It’s funny, I remember sitting in Astronomy – for my Junior College Non-lab Science course – while my instructor lectured over the affects that the moon has on the Earth.  Now, it is pretty common knowledge that we owe our seasonal weather to the position of the moon, etc., etc.  It’s perhaps less common, but still common enough, knowledge that the word “month” comes from the word “moon,” and that originally the two words were the same – meaning that every new moon signified a new month.  Of course, we honed our calendar for more exact purposes, but the point being that months are a direct result of the study of the moon and its affects.  Well, to open up discussion, my Professor asked, “How many of you believe that the moon affects human behavior?”

One of the most interesting debates I’ve ever participated in stemmed from that simple question, but in summary, everyone in the class believed that they knew of others who were affected by it, but they themselves were not.  We, as humans, are such hypocrites.

Little did I know that the topic would come up again later on in life, though with a slightly different spin on it.

In a fun, but enlightening, graph entitled Peak Break-Up Times on Facebook, like the title implies, the months in which the highest statistics of break ups are studied and identified according to Facebook listings.

Now, as a disclaimer, I personally believe that this trend of Facebook Relationships have a likelihood of failure, because what does a couple who is truly in love care about the officialness, if I can get away with that word, of “In a Relationship?”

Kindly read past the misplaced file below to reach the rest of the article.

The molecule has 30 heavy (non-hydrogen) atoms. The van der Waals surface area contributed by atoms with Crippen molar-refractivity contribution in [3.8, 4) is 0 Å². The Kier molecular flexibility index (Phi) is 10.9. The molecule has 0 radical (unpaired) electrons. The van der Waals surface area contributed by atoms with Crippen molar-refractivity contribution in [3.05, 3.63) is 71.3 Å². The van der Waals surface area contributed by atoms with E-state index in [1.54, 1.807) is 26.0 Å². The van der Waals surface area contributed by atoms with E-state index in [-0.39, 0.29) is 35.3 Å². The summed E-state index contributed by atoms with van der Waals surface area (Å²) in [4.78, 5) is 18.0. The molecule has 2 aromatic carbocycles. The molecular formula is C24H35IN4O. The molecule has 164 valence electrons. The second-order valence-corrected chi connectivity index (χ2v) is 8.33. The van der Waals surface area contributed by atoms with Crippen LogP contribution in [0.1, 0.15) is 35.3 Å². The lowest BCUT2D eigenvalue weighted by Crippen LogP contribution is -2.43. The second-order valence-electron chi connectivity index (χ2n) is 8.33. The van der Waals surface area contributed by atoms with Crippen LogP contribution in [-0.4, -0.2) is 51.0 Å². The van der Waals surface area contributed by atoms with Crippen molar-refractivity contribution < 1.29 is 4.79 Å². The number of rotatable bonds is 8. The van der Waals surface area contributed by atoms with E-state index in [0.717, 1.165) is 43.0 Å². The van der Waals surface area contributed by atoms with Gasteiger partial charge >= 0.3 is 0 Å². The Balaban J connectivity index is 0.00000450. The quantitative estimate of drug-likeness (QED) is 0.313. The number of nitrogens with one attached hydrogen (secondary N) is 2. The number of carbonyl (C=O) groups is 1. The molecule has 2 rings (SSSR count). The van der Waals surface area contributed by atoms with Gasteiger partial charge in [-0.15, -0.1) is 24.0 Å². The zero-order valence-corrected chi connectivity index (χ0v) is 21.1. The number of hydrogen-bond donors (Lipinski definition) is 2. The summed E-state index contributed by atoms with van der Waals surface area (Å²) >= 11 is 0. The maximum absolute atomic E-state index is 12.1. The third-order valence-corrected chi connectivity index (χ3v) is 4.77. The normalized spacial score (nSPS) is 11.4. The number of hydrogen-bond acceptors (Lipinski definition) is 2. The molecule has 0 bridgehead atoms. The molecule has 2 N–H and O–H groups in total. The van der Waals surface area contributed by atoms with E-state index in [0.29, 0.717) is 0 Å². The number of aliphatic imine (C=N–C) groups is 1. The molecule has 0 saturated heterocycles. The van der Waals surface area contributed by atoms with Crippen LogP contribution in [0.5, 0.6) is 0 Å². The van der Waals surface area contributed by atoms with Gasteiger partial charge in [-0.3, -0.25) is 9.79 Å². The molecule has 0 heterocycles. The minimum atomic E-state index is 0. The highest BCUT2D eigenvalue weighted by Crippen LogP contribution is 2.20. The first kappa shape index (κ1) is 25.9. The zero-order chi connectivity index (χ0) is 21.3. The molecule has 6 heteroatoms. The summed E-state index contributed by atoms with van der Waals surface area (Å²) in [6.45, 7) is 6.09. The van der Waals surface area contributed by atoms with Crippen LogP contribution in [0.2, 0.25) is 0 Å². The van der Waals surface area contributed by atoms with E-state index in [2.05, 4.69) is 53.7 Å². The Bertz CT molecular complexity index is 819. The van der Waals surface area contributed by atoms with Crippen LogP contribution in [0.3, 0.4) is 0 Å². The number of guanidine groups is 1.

Ergo, there are couples who are married on Facebook and have made it work, but I digress.

On this graph, we immediately look to Valentines Day, probably out of curiosity, or at least I did, and notice the beginning of the first spike.  I guess it really isn’t the holiday of love.  Climbing even higher in the conclusion of many relationships, we move into spring break.  To me, this is actually a predictable mark, as we peregrinate further into an epoch of break ups.  It seems, as the graph rightfully suggests, that “spring-cleaning” is about more than tidying up.  After March, there is a massive fall off in the ending of relationships – meaning that everyone seems content with their other, or they’re just single – until we reach April Fool’s Day, where I’m sure a joke was either taken too seriously, or not seriously enough.  WE move through the summer with pretty even tides, a few spikes here and there, but nothing to be excited about.  But Lord help us as we move into the Winter Holidays: A spike bigger than anything on the graph thus far occurs.  It’s a wonder that anybody on the planet is not single, according to the stats.  “Too cruel” Christmas, as it’s called.  Apparently, this is the pivotal moment where couples have to decide whether or not they want to buy a gift for their significant other.  I once heard that if you dedicate through Christmas, you have to be willing to tough it out until Valentine’s Day, which if you recall, kickstarts the break up year.

I’m sure most of the world believes, “Oh the months – and subsequently the holidays – have nothing to do with my relationship,” if my Astronomy debate was any indication of how people view themselves in the context of nature.  But as the old saying goes, “Men lie, women lie; numbers don’t.”


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